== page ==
Relatedness is hard to estimate in cultural evolutionHere is Peter Richerson in 2010:
In the case of culture, the analog of kinship is very hard to estimate. Having two parents with equal genetic contribution makes the calculation of relatedness easy. In cultural transmission, one, two, a few, or many people in your social network are possible sources of culture. People may use different parts of their network for different cultural domains. No one has proposed a way to estimate cultural relatedness in the face of such problems.
I have previously worked through this objection in my article on cultural kin selection - in the section titled "memetic relatedness". To recap: it is not true that no one has proposed a way to measure cultural relatedness. Also, relatedness between two humans is one problem, and relatedness between two artifacts or two messages are different problems. The latter problems are significantly more tractable. Cultural information spends some of its time inside brains and some of its time moving between brains - and during these "external transmission" phases, it is often much easier to quantify it.
It is often harder to measure relatedness in cultural evolution - due to the lack of meiosis. However, this is not a show-stopping problem. Not all creatures in the organic realm feature meiosis in the first place - yet they still have relatives and must allocate resources between themselves and their offspring and parents. The theories associated with kin selection still apply in these cases.
Cultural relatedness is often easy to calculate. For example, Alice's dollar bill is related by around 100% to Bob's dollar bill, and around 0% to Charlie's Japanese yen. Also, having some relatednesses that are difficult to quantify is not a problem unique to cultural evolution. For example, in organic evolution, it isn't easy to measure the relatedness to two Portugese man o 'war individuals. The fact that they are a symbiotic conglomerate is a complication - but not a show stopping problem.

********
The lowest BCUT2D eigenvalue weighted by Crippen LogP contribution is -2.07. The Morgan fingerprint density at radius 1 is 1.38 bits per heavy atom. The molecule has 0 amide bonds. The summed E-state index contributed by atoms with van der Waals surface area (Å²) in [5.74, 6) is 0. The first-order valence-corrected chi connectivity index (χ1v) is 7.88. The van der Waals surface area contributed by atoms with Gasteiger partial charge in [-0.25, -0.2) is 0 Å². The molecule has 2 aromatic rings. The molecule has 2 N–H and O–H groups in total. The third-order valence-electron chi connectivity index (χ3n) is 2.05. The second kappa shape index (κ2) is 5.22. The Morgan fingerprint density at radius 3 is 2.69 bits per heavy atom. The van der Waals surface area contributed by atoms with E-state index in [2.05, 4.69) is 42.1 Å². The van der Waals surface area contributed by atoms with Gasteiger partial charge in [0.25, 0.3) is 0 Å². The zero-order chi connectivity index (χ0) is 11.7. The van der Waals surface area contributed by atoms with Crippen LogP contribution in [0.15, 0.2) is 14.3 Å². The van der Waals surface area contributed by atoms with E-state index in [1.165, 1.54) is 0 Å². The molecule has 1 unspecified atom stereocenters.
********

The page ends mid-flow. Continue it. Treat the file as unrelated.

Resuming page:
Maximization of inclusive fitness may not apply "commonly"In 2014, Dan Sperber (and coauthors) wrote:
How deep is the analogy between biological and cultural evolution? Memetics assumes that it is deep indeed; that the main relevant details of the biological case have direct equivalents in the cultural case, such that there is, for example, a cultural phenotype, which achieves a certain level of (inclusive) fitness, which will in turn determine the phenotype’s relative success in the population.This is good so far, though I would identify this as a conclusion from many decades of observations - rather than an "assumption". The authors go on to say:
Darwinian selection leads to the maximization of inclusive fitness, and this explains the appearance of design in the natural world. Is there an analogous result for cultural attraction? As selection is a special case of attraction, design is possible and in some cases explicable in standard Darwinian terms. Having said that, such explanations will not apply generally, and may not even apply commonly.